Stretch wrappers can accommodate source reduction in wrapping through improved handling and application techniques.
Photo courtesy of Lantech

by Kate Bertrand Connolly, Contributing Writer

Although stretch wrap is lightweight as packaging materials go, it still has a role in packagers’ sustainability initiatives-both from a materials standpoint and vis-à-vis stretch wrap equipment.

On the materials side, sustainability hinges on two strategies, says packaging consultant Sterling Anthony: “Source reduction, or how to use less film in the first place, and recycling whatever film is used at the end of the service life. Of all the [disposal] options, recycling has proven to be the most feasible.”

Source reduction translates into using fewer pounds of stretch wrap to do the same job. Thinner gauge stretch film is one approach to source reduction, and it can provide the added benefit of reduced materials costs for the end user.

“Sustainability is both an economic and an ecological model. In the case of thinner film, these two are tied together. Reduced material use makes sense from an environmental point of view, and it also saves money for the user,” says Michael Hildreth, product/marketing manager at AEP Industries Inc.

AEP has developed a 63-gauge linear low density polyethylene (LLDPE) stretch film to replace 80-gauge film in automatic and semi-automatic stretch wrapping applications. The company also markets a 47-gauge LLDPE film for hand wrapping, “replacing 80-gauge films without sacrificing performance,” Hildreth says.

According to Hildreth, end users can reduce materials use by 21% by switching from 80-gauge to 63-gauge stretch film, without compromising unitizing performance. But because the thinner film is more expensive per pound than what it is replacing, the end user’s cost savings are closer to 10% to 15%.

AEP’s 63-gauge film incorporates polypropylene and metallocene compounds, but like other LLDPE stretch films, it is recyclable. Recycled LLDPE stretch film is typically remanufactured into products such as plastic lumber; LLDPE is the most commonly used polymer for stretch wrap.

Compostable biopolymers, though attractive from a green perspective, are not currently a feasible option for stretch film, for performance reasons.

Equipment does its part

Another approach to source reduction is to increase the film’s pre-stretch percentage. This refers to how much the stretch wrapper can stretch the film before applying it to a load.

In practice, one foot of film can be pre-stretched to a length of two or three feet, and hypothetically, up to four feet. “Over the past few years, more and more of our customers have been requesting higher pre-stretch percentages,” says Steve Fleming, director of sales at Wulftec/M.J. Maillis Group.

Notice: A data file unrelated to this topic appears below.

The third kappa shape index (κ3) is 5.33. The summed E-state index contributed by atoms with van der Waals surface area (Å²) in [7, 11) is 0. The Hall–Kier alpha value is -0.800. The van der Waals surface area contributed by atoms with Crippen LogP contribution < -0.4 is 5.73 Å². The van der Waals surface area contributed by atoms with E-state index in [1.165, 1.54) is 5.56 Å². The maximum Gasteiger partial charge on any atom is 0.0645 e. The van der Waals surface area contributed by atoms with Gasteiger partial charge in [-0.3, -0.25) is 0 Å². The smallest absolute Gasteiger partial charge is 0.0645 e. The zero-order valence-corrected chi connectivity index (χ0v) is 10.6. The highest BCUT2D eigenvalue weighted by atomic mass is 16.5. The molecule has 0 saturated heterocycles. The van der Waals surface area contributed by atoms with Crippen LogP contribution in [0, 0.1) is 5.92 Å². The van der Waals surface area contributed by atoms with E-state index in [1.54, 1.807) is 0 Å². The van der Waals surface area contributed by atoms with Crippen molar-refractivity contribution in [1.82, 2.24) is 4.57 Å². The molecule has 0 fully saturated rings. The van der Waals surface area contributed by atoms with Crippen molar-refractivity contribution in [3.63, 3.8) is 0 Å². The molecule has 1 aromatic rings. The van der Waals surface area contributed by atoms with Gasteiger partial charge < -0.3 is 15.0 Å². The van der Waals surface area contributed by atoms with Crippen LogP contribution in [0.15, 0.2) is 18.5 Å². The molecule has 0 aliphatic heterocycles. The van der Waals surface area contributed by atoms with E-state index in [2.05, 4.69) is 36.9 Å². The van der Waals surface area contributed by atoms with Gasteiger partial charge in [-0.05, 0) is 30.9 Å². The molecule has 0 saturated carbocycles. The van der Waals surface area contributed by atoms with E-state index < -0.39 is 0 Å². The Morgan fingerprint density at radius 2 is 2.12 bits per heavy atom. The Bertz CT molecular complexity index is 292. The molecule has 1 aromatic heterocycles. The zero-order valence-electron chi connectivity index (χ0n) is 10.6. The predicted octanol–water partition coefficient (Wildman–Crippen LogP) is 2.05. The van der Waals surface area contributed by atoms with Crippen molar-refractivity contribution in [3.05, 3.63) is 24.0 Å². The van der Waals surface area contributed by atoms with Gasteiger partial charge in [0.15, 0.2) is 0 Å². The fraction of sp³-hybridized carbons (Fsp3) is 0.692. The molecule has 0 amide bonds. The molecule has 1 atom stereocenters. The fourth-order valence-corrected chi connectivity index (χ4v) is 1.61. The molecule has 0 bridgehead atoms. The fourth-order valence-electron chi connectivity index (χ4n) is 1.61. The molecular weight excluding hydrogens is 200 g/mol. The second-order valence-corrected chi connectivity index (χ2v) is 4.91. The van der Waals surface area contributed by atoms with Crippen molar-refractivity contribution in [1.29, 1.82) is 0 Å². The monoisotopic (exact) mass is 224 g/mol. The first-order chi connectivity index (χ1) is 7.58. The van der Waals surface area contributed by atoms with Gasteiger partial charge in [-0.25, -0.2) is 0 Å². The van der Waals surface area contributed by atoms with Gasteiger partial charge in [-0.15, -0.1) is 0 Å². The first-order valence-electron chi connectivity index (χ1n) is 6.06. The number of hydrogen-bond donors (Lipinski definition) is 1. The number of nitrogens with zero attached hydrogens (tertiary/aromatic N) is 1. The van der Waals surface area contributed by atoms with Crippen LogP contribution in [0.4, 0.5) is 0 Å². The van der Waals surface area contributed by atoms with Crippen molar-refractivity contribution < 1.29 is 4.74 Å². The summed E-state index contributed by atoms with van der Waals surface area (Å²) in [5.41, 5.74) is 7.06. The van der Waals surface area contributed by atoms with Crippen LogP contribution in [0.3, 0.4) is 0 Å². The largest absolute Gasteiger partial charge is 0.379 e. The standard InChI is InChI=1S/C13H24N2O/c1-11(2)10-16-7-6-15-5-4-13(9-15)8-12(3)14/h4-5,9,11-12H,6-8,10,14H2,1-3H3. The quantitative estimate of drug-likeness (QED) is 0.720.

Fleming adds, “Two-hundred percent pre-stretch was standard, but now it’s 225%, 250%, up to 300%.” Consequently, it takes “quite a bit less film around the load to secure it during transportation.”

In addition to engineering their equipment for higher pre-stretch, stretch wrapper manufacturers are tackling sustainability with equipment features that focus on energy use, film delivery and film breaks.

Wulftec has engineered a positioning system that enables its stretch wrappers to more accurately deliver film to the load, purportedly reducing film use by four feet of film per pallet. On a fully automatic turntable stretch wrapper, this translates into 60 miles of unstretched film per year, and on a semi-automatic turntable, 10 miles of film.

The company’s stretch wrappers also incorporate variable frequency drives on all motors; therefore, only the power required by the load is exerted, regardless of the motor’s horsepower. The resulting energy savings can help reduce the user’s carbon footprint.

A key focus for stretch wrapper manufacturer Lantech, as it addresses sustainability, is the need to get the wrapped load to its destination undamaged.

“The amount of waste created by improper packaging, including improperly applied stretch wrap-in terms of solid waste, fuel and labor-dwarfs the total consumption of stretch film,” says Pat Lancaster, chairman of Lantech. “The reduction of film is not the issue until you are certain you haven’t generated more sustainability issues, and damage, by using less film.”

To avoid damage to stretch-wrapped loads, it’s essential to “put the film at the right place and at the right force, with optimum force all the time,” Lancaster says. “This really gets important when primary packaging is downgauged,” as when corrugated trays replace shippers and when PET bottles are lightweighted.

Lantech’s No Film Break stretch wrapping technology was developed to minimize product damage, but it also delivers a sustainability advantage. The technology eliminates twisting action on the load, enabling users to apply greater film force and improve load containment while reducing film use by up to 50%.

The technology is a good fit for light loads and display packs because loads are not deformed or destabilized by twisting. Plus there are fewer film breaks, so the user can apply fewer wraps of film.

Most importantly, load damage is significantly and consistently reduced. As Lancaster points out, “reducing damage is the long-term sustainability story.”

Kate Bertrand Connolly, a freelance writer based in the San Francisco Bay area, specializes in packaging, business and technology. Reach her at


AEP Industries Inc.


The Sterling Anthony Consultancy

Wulftec/M.J. Maillis Group